LithHub excerpts Grant Faulkner’s new book repining the technocrafication of San Francisco that prices out creative Bohos like himself.
Our sense of place is as important as the other senses because it provides the sense of belonging, and without knowing it, I belonged in San Francisco in the early ’90s, no matter that I wasn’t quite as hip as the other hipsters (I thought about but eventually balked at getting a tattoo of barbed wire around my bicep), no matter that my leftist politics placed me nearer Jerry Brown than Che Guevara. Whether I was doing yoga in the attic of an old Victorian on Dolores Street (yoga studios were still rare and exotic in the early ’90s) or going on my weekly pilgrimage to Fort Mason on the 49 bus to page through the slim binders of jobs at Media Alliance, desperately trying to find a job that better suited my college education than my gig as a waiter, or walking with hordes of people through Golden Gate Park for a free concert, I belonged to San Francisco, and my Midwestern self was fading away.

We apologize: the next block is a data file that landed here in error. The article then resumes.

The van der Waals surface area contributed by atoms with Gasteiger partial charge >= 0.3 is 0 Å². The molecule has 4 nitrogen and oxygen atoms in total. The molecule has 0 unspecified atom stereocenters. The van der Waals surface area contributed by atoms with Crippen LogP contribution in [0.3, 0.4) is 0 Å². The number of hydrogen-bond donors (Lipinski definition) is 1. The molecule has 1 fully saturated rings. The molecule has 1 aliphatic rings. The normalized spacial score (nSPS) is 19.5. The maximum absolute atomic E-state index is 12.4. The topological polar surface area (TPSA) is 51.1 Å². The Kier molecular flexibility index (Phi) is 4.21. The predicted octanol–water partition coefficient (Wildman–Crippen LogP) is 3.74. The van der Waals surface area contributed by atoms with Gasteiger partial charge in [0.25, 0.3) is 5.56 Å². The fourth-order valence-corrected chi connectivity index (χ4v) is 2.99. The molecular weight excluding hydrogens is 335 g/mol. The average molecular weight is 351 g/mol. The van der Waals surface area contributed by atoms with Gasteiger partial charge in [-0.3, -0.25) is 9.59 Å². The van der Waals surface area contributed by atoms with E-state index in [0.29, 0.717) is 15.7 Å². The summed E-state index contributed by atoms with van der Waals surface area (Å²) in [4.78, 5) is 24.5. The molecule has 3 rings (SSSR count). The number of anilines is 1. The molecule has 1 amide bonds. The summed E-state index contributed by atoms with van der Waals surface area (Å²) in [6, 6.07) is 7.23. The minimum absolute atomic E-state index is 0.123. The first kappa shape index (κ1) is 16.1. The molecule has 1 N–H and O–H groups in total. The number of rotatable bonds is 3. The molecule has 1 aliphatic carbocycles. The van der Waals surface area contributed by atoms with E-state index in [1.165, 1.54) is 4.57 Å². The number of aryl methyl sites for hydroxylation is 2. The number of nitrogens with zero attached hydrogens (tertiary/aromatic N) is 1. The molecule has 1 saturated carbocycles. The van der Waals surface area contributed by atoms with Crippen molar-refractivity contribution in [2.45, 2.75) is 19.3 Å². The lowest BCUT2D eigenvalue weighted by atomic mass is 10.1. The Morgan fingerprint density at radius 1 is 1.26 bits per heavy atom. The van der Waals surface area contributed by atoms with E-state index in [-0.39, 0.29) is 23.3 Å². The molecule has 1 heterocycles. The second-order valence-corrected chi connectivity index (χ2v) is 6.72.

And yet, the place I belonged to was just about to depart. To be usurped, really. As the dot-coms rolled in, finally providing those jobs that were better suited to my college education, some of my poor writer friends became digital marketers and content providers and would soon climb the ladder to earn more money, and then more again, because it took more and more to live here. Others left for places like Portland, LA, and Austin, places they hoped would provide an easier and more creative life. The rest were pushed out. Rudely pushed out by escalating rents. We thought the Mission, the city, was ours, and didn’t understand how such a thing could be for sale. We were futurists looking in the wrong direction.